NBC Announcer Ben Grauer's Book Collection Goes Back to 1555

Panel from the DC Comics comic book Real Fact Comics showing NBC announcer Ben Grauer with the caption 'For Ben Grauer, life has been one long round of adventure. Still in his 30s, he has served 17 years in radio as a Johnny-on-the-spot newsman as well as announcer of NBC's top-flight shows, a career that was climaxed by the Davis National Award for Announcing Excellence. Here is the story of the man whose voice has thrilled millions!'
Ben Grauer in DC's Real Fact Comics 9 (1946)

Reporting an eclipse of the sun from the jungles of Brazil, giving listeners a tense description of the state-by-state returns during a hotly contested presidential election, commentating with quiet dignity on the next selection of the NBC Symphony orchestra, bringing the theatre into your own living rooms each weekday morning on his WNBT Footlights and Klieglights program and covering the news wherever and whenever it happens is the day-by-day job of Ben Grauer, one of the most popular and busy personalities in radio and television.

People in the broadcasting business have stopped wondering "how he does it." They just expect Ben to have an inexhaustible supply of energy and he has never given them any reason to believe otherwise. But, like any other active person, Ben has his hobbies to provide him with badly needed relaxation. He is an ardent book collector and lists archeology as his number two hobby, placing special emphasis on the culture of the ancient Maya. One need only step across the threshold of Grauer's bachelor apartment in midtown Manhattan to see samples of his collections.

His walls are lined with well-filled bookcases and shadow boxes holding some pieces of Mayan handiwork. In fact, his library became so space consuming that he had to talk the management of his hotel into renting him an unused electric closet for additional storage.

Browsing through the Grauer library, you will see rare first editions, books on games of all descriptions and a goodly number of foreign language volumes. Since he makes his livelihood through the use of words, the study of word derivations is Grauer's pet hobby. His most prized edition is one of the 12 existing copies of the first dictionary printed in the Western Hemisphere, Molina's Diccionario, published in Mexico in 1555. He also has a first edition of Webster's Dictionary bearing the publication date of 1828.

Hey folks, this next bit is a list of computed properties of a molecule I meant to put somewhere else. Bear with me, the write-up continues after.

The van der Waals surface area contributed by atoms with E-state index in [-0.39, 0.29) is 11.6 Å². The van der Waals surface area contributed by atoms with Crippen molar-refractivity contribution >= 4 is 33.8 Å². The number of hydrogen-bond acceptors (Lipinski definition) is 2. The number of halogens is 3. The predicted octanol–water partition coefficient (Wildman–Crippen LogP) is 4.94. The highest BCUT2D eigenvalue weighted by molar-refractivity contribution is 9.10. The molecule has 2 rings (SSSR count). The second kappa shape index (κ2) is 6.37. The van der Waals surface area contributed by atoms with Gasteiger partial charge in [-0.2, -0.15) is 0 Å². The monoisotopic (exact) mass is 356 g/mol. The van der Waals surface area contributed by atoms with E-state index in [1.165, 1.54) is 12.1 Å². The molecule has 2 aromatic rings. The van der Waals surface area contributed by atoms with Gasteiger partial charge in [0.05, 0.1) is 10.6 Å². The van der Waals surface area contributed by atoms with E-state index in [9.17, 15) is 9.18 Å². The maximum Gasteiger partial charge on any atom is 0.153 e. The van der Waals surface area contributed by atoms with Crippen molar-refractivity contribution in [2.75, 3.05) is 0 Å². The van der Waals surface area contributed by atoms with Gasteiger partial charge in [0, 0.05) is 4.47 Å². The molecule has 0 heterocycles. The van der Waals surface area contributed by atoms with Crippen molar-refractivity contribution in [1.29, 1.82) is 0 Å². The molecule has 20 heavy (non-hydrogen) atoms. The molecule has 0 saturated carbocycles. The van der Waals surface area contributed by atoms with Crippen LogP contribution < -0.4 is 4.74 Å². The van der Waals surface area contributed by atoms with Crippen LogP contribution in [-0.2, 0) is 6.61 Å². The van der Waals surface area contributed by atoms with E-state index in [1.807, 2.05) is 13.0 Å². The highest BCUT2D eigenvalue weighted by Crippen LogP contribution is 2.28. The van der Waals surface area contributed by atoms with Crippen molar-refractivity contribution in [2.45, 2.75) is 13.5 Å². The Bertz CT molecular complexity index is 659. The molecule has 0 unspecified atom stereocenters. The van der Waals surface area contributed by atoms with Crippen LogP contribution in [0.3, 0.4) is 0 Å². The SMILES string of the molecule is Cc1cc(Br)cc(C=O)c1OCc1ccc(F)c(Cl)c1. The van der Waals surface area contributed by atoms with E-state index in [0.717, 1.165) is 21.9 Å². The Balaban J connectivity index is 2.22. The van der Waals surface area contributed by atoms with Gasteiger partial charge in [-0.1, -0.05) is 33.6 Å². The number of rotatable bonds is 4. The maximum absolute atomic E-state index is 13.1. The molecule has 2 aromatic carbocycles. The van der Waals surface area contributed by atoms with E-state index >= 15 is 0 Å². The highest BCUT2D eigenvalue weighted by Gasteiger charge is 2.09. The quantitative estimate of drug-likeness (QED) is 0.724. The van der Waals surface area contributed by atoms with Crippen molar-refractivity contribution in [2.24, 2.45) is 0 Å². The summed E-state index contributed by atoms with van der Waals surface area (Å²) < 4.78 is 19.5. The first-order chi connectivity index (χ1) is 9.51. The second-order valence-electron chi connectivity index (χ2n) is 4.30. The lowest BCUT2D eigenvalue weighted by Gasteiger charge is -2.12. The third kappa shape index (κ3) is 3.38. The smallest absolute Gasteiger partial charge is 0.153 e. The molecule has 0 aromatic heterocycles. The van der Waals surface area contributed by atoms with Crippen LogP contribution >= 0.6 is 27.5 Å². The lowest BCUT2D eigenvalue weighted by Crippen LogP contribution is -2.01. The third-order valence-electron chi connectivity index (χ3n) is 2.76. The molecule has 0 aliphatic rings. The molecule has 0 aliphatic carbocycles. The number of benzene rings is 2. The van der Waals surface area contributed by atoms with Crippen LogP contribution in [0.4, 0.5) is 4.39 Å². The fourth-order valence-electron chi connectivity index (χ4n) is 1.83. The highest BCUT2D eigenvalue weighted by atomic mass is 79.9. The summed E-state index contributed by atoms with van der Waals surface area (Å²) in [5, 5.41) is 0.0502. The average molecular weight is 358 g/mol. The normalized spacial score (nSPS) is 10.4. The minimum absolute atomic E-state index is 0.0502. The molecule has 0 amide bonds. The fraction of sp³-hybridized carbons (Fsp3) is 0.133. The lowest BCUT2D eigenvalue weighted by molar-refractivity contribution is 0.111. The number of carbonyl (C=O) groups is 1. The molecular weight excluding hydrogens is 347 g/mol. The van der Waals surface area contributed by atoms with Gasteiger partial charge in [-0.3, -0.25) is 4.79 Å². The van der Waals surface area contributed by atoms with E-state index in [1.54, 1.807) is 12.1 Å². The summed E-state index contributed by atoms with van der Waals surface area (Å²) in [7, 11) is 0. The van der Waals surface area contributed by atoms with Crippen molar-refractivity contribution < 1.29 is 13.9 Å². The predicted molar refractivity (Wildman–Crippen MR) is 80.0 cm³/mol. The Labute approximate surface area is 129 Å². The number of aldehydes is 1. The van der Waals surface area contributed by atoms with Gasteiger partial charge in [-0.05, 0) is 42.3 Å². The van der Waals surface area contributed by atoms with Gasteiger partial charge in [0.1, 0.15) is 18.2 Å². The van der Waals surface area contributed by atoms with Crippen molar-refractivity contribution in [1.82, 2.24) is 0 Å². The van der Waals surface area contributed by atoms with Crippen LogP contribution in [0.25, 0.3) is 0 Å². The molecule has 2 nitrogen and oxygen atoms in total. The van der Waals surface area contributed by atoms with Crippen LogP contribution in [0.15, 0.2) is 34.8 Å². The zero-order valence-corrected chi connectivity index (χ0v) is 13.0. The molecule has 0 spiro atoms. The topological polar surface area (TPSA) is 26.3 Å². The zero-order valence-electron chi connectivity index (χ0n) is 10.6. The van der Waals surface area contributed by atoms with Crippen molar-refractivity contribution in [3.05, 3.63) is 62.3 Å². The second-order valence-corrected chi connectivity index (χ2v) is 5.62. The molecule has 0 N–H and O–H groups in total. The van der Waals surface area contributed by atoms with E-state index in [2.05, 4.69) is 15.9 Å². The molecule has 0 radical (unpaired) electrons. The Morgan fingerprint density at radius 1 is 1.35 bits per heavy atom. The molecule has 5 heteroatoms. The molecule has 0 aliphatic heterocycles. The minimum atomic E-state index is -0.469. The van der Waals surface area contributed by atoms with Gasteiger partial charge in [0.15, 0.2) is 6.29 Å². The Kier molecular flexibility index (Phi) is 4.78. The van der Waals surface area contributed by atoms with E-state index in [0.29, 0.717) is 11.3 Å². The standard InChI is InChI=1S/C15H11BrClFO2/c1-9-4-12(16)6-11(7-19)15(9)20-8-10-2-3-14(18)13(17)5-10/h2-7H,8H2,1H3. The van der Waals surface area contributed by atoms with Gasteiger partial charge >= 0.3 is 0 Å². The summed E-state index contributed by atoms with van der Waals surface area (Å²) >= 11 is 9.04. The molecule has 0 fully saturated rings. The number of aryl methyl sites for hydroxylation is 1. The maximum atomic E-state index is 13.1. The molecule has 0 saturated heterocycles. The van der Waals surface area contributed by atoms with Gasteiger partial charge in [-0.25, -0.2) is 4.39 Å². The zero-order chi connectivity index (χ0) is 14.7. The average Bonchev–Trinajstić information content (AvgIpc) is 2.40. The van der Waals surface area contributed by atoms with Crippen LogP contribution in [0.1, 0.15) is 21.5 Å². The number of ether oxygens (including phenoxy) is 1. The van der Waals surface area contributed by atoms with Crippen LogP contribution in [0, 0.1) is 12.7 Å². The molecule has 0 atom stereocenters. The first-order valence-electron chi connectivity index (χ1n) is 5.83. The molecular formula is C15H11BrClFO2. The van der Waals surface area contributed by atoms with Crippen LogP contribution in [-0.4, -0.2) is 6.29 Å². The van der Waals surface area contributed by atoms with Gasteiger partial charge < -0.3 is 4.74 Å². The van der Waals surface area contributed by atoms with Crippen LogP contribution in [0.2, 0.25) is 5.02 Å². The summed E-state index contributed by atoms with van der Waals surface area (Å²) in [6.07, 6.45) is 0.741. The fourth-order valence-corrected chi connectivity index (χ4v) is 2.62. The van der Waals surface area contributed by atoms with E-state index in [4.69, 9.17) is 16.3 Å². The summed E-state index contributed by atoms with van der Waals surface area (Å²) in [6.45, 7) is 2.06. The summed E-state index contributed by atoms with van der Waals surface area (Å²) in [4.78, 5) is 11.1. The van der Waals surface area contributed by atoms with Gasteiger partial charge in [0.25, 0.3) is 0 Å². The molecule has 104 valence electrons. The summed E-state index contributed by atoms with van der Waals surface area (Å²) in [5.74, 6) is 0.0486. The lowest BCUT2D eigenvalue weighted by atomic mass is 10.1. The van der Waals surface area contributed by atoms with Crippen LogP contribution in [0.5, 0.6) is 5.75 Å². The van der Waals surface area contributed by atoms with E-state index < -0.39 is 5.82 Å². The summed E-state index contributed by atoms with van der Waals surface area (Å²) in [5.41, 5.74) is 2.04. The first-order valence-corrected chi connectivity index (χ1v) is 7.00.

In a slightly lighter vein, Grauer collects jokebooks and volumes on the origin of slang terms. His oldest book in this line is the first dictionary of slang ever printed in the English language titled New Dictionary of the Canting Crew, published in London in 1695. He proudly displays a third edition of Joe Miller's jokebook, which is considered a collector's item.

Although his interest in book collecting and word origins dates back as far as his school days, Grauer first discovered the fascination of archeology as a direct result of his NBC work. He was sent to Mexico on an assignment in 1940 and he has been south of the border six or eight times since then for both business and pleasure.

During these trips he developed a great curiosity about the culture of the Maya and Olmec tribes. He has participated in two exploratory expeditions to Mexico and Panama as guest of Mathew Stirling of the Smithsonian Institute. The Mexican expedition made an important contribution to archeology by finding the largest sculptured stone head as yet unearthed.

Grauer takes great pains to explain that he had nothing to do with this discovery: "It was wonderful of Dr. Stirling to allow me to come along."

When asked if book collecting had ever produced an unusual anecdote, Ben thought a bit and then smilingly came up with this one. In 1946 he was appearing as co-emcee on an NBC-BBC program titled Atlantic Spotlight, in which Leslie Mitchell interviewed personalities in London and then switched to Grauer conducting interviews in New York. While visiting London a few months after the series was concluded, Ben was hunting through the book shops at Charing Cross Road and his voice was recognized no less than three times in an hour by various shopkeepers as "that American chap who chats with Mitchell on the wireless each week."

In his 16 years in radio, Ben has never once been recognized by his public in America. Now what is that old story about a prophet being without honor in his own land?

From Radio Television Mirror, September 1951

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